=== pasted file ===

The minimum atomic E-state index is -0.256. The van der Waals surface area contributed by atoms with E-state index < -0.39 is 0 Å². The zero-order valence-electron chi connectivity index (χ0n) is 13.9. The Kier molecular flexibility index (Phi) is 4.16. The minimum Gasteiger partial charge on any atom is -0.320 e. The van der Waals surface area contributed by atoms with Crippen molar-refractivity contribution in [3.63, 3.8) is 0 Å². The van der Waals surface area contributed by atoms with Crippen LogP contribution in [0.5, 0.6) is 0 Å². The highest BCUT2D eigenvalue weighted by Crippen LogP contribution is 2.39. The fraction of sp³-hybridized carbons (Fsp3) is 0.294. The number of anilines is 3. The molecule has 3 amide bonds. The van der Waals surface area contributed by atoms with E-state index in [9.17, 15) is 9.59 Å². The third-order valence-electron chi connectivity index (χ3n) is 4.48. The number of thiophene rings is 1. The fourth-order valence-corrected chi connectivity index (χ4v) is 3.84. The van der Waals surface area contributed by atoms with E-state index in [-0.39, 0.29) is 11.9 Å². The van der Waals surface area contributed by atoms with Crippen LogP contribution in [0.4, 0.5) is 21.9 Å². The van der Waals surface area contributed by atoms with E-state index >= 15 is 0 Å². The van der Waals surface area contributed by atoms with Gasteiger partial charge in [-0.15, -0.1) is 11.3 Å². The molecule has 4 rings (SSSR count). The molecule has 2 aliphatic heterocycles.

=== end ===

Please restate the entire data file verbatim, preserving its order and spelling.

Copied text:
The minimum atomic E-state index is -0.256. The van der Waals surface area contributed by atoms with E-state index < -0.39 is 0 Å². The zero-order valence-electron chi connectivity index (χ0n) is 13.9. The Kier molecular flexibility index (Phi) is 4.16. The minimum Gasteiger partial charge on any atom is -0.320 e. The van der Waals surface area contributed by atoms with Crippen molar-refractivity contribution in [3.63, 3.8) is 0 Å². The van der Waals surface area contributed by atoms with Crippen LogP contribution in [0.5, 0.6) is 0 Å². The highest BCUT2D eigenvalue weighted by Crippen LogP contribution is 2.39. The fraction of sp³-hybridized carbons (Fsp3) is 0.294. The number of anilines is 3. The molecule has 3 amide bonds. The van der Waals surface area contributed by atoms with E-state index in [9.17, 15) is 9.59 Å². The third-order valence-electron chi connectivity index (χ3n) is 4.48. The number of thiophene rings is 1. The fourth-order valence-corrected chi connectivity index (χ4v) is 3.84. The van der Waals surface area contributed by atoms with E-state index in [-0.39, 0.29) is 11.9 Å². The van der Waals surface area contributed by atoms with Crippen LogP contribution in [0.4, 0.5) is 21.9 Å². The van der Waals surface area contributed by atoms with E-state index >= 15 is 0 Å². The van der Waals surface area contributed by atoms with Gasteiger partial charge in [-0.15, -0.1) is 11.3 Å². The molecule has 4 rings (SSSR count). The molecule has 2 aliphatic heterocycles.